26. 26. TIMING OF LNAs Before the Session During the Session After the Session
  27. 27. TIMING OF LNAs Before the Session During the Session After the Session Registration Packets Welcome Emails Pre-CourseWork Just before class starts… Introductions Warm-up/Icebreakers Introductory Presentation Session Evaluations Homework Assignments (Reflective writing)
  28. 28. Incorporating Learning Needs Assessments Discussion forums Blogs Twitter Chats Think-pair-share* Small group & report out Gallery walk Polling Brainstorming *Think-pair-shares and small group brainstorms are nice because they spread the risk of “being wrong” across more people. In particular, think- pair-shares are a great way to warm up adults in face-to-face settings. Great explanation of think-pair-share: http://www.uq.edu.au/teach/flipped- classroom/docs/FAB/FABThinkPairShareTipsheet.pdf Variations on a think-pair-share: https://www.weareteachers.com/5-fun-alternatives-to-think-pair-share/ Online | Blended Face2Face To encourage adult learners to speak up in F2F discussions: • Provide an advanced organizer • Reduce the risk of being wrong • Structure the discussion
  29. 29. Induction Work: Example • The instructor sends a welcome email to students before the first day of class. She asks them to consider several discovery questions and prepare some “bullet-list type” answers for the first session (pre-course LNA). • In the session, students write their answers on sticky notes and place them on large pieces of paper labeled with the questions and placed strategically around the room. Students are encouraged to read each other’s responses (gallery walk). • Students are asked to pair up and consider a comment about what they saw – common themes, things that surprised them, things that validated them, etc. Pairs are invited to report out (think-pair-share). • The instructor uses this as a jumping off point to introduce the course, pointing out areas where and how she is going to address specific needs or topics (lecture). OnlineVariation: Participants blog their responses to discovery prompts as part of an introductory blog post written for the rest of the class community. They are asked to leave comments on the blog posts of one person with similar experiences or expectations and one with dissimilar experiences or expectations HybridVariation: Participants tweet their responses to discovery prompts using the course hashtag.The instructor aggregates and organizes responses into common themes via Storify and reflects this information back to students for additional comments or reflection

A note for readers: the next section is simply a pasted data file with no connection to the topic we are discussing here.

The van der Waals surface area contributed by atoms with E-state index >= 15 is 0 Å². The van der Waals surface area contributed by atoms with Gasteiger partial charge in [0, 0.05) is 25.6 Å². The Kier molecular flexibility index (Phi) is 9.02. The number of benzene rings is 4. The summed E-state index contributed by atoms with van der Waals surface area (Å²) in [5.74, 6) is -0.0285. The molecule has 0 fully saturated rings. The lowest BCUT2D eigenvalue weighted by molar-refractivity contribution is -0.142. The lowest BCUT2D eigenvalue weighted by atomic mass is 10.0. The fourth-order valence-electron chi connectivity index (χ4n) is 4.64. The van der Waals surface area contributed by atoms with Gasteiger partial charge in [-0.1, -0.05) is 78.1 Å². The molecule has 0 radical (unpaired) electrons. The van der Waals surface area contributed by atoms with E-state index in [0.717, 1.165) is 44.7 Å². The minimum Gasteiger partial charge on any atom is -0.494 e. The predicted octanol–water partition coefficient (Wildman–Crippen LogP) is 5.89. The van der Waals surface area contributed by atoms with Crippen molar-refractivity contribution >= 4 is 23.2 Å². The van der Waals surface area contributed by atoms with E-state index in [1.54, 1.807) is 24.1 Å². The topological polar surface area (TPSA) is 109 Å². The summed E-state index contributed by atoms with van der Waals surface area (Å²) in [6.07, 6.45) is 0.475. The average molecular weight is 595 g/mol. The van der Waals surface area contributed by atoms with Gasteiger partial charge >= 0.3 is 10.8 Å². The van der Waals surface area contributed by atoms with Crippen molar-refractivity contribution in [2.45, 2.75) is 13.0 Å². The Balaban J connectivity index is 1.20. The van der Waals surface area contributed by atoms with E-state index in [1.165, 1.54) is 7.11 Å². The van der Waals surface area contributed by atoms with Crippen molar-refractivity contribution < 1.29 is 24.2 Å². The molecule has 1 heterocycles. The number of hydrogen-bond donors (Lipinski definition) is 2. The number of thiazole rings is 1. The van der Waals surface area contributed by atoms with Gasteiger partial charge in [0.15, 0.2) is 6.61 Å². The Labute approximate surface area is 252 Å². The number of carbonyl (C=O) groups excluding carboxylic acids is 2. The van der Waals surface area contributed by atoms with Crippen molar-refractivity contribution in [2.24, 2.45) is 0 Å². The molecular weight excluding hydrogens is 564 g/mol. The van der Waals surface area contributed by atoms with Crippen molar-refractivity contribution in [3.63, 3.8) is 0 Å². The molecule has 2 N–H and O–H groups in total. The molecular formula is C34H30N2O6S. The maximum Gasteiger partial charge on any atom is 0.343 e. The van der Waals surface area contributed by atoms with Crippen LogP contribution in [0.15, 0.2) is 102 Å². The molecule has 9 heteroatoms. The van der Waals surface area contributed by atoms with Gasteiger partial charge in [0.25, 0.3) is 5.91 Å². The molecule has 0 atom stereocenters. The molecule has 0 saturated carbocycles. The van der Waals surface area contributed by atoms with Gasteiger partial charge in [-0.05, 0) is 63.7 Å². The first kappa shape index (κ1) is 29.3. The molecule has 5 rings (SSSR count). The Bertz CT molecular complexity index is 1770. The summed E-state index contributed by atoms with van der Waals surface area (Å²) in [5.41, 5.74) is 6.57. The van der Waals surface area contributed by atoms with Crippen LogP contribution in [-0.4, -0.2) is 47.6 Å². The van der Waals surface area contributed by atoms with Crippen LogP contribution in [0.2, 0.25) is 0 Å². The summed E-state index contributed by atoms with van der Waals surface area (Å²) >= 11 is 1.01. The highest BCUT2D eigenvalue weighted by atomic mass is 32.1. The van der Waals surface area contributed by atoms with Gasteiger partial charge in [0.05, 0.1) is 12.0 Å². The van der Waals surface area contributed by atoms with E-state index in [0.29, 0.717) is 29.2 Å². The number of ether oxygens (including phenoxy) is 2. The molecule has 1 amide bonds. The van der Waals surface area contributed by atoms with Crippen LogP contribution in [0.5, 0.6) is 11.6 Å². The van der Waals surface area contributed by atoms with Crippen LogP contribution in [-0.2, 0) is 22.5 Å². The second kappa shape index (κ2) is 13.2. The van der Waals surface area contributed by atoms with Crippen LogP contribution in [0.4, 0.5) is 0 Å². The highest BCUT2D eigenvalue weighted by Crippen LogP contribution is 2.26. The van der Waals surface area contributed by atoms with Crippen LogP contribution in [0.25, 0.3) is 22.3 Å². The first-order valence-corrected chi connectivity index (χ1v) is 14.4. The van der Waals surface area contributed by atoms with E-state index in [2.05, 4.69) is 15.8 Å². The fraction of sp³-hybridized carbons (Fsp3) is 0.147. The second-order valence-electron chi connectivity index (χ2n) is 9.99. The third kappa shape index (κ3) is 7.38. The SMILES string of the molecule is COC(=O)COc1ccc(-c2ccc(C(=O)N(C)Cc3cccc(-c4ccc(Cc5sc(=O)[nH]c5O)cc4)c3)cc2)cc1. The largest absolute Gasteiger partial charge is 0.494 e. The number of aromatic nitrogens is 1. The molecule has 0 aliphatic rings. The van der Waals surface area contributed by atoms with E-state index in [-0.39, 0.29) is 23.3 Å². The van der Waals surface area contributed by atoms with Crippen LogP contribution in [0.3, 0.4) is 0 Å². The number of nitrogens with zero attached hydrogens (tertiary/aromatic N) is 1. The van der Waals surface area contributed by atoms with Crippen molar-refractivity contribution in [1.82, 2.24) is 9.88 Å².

30. 30. If you are having difficulty getting students to engage and you don’t know why, you may need to ask more questions.
  31. 31. Critical Incident Questionnaire 1. At what moment in class did you feel most engaged with what was happening? 2. At what moment in class were you most distanced from what was happening? 3. What action that anyone (teacher or student) did you find most affirming or helpful? 4. What action that anyone took did you find most puzzling or confusing? 5. What about the class surprised you the most? (This could be about your own reactions to what went on, something that someone did, or anything else that occurs). http://www.stephenbrookfield.com/ciq/
  32. 32. Questions or examples before we move on?
  33. 33. Input Work: Content Acquisition “There is time for telling and showing and explaining on the part of the teacher in input…” Learners get good lectures in dialogue education designs. They also get clear directions on what they might do to make the content of that lecture their own.” Vella, J. (2008). OnTeaching and Learning. San Francisco, CA: Jossey-Bass.
  34. 34. Listening Watching The average adult will focus in a lecture setting for about 20 minutes. Video tends to hold attention for approximately 2 minutes. Since learning (not teaching) is the desired outcome of Dialogue Education, we need to acknowledge attention span limitations. Option 1: Chunk lectures into 20-minute (or less) segments. Option 2: Transform passive into active learning activities Reading Observing
  35. 35. “Adult Educating” the passive learning 1. Provide the “why” for learning materials • Introduce the material (“This video will help you…). • Annotate the supplemental resources. 2. Focus learner attention by asking questions. • Include focus questions at the beginning. • Include formative assessments (self-checks). 3. Provide authentic audiences. • Scribing & summarizing for others. 4. Go social. • Group annotation (via Hypothes.is) • Collective notetaking (via Google Docs)